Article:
The lawsuit alleges that the part-time officer and his partner approached the front door of the rental property and were attacked by the tenant’s 120 pound pit bull, according to a news report. The officer suffered bites on his hands and was left with lacerations on his forearm. He is claiming he suffered permanent injuries. The wounded officer’s partner then shot him in the foot during the commotion before shooting and killing the dog.
A legal expert told reporters that in many states, the case would not survive because of what is commonly called the “firefighters rule” which bars emergency-responders from suing over risks they are paid to assume. But Pennsylvania does not recognize that exclusion to liability. There, a landlord could be liable for negligent or intentional conduct incidental to the emergency call. In this case, the officers were responding to a domestic dispute, according to the report.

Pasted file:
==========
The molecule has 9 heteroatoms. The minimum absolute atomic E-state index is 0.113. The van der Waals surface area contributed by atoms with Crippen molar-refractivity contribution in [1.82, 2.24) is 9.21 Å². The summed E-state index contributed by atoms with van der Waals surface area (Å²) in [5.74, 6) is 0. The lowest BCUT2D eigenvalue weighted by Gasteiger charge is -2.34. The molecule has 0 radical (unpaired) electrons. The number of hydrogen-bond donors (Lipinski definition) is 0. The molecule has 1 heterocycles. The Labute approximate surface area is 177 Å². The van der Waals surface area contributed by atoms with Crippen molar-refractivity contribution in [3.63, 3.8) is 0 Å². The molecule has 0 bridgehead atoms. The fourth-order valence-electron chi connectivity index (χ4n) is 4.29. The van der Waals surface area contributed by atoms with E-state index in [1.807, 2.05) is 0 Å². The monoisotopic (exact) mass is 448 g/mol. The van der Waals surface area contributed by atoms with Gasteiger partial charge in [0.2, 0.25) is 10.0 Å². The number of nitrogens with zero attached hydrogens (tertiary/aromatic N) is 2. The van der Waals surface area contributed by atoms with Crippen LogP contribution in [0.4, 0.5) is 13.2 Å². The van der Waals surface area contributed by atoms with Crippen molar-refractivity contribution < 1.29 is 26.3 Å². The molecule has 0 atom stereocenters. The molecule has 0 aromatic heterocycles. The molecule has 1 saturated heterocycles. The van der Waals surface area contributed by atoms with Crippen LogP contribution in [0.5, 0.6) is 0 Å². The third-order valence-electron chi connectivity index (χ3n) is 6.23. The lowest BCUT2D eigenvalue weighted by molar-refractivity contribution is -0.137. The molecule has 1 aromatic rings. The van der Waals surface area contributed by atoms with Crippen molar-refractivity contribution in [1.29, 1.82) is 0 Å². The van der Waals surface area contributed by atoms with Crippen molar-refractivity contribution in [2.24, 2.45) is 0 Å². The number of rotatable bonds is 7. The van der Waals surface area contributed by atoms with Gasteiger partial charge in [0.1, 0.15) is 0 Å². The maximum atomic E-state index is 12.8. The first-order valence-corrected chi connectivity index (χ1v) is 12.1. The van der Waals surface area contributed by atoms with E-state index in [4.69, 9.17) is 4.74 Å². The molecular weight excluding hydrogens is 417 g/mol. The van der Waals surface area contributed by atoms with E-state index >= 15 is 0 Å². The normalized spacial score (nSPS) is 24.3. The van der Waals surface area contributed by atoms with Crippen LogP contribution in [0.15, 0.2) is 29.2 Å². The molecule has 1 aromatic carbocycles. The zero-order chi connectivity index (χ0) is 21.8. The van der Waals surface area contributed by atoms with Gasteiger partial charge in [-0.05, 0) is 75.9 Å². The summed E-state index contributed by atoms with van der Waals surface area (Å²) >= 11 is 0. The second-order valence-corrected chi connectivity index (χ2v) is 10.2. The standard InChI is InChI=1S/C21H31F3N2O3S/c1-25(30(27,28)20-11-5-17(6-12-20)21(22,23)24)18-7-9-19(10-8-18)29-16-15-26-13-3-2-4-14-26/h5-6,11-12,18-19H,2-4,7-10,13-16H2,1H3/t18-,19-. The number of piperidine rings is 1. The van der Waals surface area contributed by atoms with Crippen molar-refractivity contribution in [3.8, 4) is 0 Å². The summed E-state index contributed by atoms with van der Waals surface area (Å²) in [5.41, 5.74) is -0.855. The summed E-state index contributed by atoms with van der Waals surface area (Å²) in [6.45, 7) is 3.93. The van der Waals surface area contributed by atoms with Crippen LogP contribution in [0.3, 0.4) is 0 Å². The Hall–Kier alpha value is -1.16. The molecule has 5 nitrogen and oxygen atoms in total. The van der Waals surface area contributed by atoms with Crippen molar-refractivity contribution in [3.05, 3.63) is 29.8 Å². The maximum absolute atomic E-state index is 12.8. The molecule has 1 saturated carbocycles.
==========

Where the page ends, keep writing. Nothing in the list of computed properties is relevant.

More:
The landlord did not comment on whether he knew about the dog’s propensities, but the officer is alleging that the landlord was aware of the dog’s aggressive nature, in part because the tenants had been cited several times for dog at large.
What is clear is that any landlord who does know a tenant’s dog has a history of aggressive behavior is inviting legal troubles into the rental, and may want to consider a policy that identifies this potential problem when screening tenants.
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